What if hundreds of uninsured sick or injured Americans began trekking tot he gates of the nearest army base demanding coverage under the Geneva convention?

    Would be an interesting protest and great TV media attention getter.

    Be pretty hard PR wise for the local military base to turn away masses of local citizens in their neighborhoods who actual support the base’s existence with tax dollars.

  6. James said on July 17th, 2009 at 7:56pm #

    Great article. But sadly, there are tons of stories of people being treated like low-class BY their insurance companies. You can hate Michael Moore and Sicko, but when he asked people to email in their insurance horror stories to him, he got 25,000 emails in one week.

    Real reform= single payer. We need to stop being selfish looking only after ourselves, and start being American by helping each other out in times of need, regardless of your income, race, whatever.

  7. Annie said on July 18th, 2009 at 12:05am #

    Very good article. Thank you.

  8. Daniel said on July 18th, 2009 at 10:45pm #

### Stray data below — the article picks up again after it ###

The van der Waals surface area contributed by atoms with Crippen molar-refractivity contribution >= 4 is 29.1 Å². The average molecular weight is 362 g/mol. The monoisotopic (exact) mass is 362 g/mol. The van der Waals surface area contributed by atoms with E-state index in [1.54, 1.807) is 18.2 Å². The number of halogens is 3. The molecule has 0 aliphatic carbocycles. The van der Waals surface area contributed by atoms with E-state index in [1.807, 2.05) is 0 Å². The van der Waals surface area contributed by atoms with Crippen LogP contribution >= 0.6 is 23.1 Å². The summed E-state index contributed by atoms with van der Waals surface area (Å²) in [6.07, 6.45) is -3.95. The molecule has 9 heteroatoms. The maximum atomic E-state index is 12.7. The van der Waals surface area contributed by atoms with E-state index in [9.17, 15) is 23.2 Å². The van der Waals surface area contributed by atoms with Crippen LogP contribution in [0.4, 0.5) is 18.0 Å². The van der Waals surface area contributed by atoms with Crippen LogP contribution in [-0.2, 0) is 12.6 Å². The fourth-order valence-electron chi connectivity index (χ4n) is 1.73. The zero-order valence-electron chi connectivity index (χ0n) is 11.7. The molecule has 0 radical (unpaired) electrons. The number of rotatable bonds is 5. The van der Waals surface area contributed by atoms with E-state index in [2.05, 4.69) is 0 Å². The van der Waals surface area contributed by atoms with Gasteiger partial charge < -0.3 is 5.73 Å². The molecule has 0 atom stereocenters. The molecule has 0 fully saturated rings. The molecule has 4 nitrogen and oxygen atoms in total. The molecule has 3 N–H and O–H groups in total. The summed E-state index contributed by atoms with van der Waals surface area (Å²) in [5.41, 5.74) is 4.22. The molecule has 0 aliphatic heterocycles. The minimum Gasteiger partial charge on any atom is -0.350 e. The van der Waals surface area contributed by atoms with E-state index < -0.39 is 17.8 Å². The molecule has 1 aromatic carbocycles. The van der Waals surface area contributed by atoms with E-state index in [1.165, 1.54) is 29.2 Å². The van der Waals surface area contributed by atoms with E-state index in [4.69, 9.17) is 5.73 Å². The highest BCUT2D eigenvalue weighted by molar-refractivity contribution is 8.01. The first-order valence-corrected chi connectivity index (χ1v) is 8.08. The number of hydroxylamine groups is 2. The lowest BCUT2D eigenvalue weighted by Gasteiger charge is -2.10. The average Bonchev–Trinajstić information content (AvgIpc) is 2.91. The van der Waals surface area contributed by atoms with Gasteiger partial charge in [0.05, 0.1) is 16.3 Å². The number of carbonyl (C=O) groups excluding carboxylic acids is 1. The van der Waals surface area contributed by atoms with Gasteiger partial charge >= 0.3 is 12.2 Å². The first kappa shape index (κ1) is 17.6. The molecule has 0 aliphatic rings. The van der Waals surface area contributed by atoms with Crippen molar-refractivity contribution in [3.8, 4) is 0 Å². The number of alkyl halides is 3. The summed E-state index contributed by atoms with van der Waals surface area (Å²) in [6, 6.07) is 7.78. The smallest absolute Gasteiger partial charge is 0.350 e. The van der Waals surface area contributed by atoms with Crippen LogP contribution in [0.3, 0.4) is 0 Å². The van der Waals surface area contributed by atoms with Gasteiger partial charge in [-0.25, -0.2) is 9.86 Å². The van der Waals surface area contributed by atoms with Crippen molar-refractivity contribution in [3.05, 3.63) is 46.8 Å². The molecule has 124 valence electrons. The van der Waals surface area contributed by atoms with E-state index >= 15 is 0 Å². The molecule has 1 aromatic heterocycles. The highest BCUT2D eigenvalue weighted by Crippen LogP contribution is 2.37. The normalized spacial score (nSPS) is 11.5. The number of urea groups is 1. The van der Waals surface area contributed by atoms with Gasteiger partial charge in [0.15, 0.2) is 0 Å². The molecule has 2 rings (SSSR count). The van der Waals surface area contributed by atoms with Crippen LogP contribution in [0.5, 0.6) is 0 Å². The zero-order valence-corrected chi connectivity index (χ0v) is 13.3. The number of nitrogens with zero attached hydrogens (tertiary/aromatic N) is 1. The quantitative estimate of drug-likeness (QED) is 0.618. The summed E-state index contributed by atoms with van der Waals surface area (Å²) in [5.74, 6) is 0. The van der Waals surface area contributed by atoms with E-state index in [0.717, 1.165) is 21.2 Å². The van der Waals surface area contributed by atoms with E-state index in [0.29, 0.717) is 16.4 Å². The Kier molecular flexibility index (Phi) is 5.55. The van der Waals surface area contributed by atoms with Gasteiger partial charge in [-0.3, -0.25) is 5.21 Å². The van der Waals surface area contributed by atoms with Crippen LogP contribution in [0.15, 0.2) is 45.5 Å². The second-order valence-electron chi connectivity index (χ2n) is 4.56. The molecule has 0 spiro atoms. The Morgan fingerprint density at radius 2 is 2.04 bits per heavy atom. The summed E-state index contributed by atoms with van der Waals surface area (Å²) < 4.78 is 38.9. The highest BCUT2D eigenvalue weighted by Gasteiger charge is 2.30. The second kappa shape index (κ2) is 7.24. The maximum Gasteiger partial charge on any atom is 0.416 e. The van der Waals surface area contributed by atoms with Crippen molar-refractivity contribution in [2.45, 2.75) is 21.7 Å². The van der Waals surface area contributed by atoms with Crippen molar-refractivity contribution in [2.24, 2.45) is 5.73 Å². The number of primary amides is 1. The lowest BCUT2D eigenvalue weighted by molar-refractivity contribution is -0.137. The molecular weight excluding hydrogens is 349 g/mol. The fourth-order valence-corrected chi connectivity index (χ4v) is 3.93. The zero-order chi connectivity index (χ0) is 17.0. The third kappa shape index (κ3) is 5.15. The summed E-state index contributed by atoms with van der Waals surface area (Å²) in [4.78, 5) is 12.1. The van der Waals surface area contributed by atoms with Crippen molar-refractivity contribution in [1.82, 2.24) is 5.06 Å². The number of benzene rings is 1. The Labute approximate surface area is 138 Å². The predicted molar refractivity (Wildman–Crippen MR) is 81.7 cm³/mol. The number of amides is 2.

Gee…what if governments would let people make enough money after paying taxes to pay for their own health, education, etc.? I know, I know, some would not live responsible lives and as we all know there is big money for the government in the health business….besides it’s just a great way of keeping people under control…..you know like in communist countries where they sent you for mental treatment or in socialist countires where they tell you your to old….go home and die.
    Thas is what is coming to America.

  9. Hue Longer said on July 19th, 2009 at 12:18am #

    The Obama admin is doing everything it can to NOT do anything about it…it’s going to be difficult but even the elitist FDR had to give under obvious pressure.

  10. Not So Bemused An Observer said on July 21st, 2009 at 7:31am #

    The debate over health care in Congress focusses on two things: maintaining profits and lowering costs. Where does this contradiction leave us?

  11. R Hilton said on July 30th, 2009 at 9:05pm #

    I’ll grant that “the system” could stand a fix up, as is true of every
    system that has been polluted by government influnces as ours has.

    However,
    the ONLY way to achieve egalitarian healthcare (or any service) is to lower the quality down to a level that all can afford it. Before you say that’s ok, think about how it’s the “upper end” which raises the bar of quality for all.

    Also think about the fact that even if the standard of care is lowered down to the lowest denominator, the “haves” will still have the ability to do better. That’s why rich Canadians come to the U.S. when egalitarian isn’t good enough for them.

    PS: Do you encourage your soccer kid to strive for an
    egalitarian outcome on the soccer field?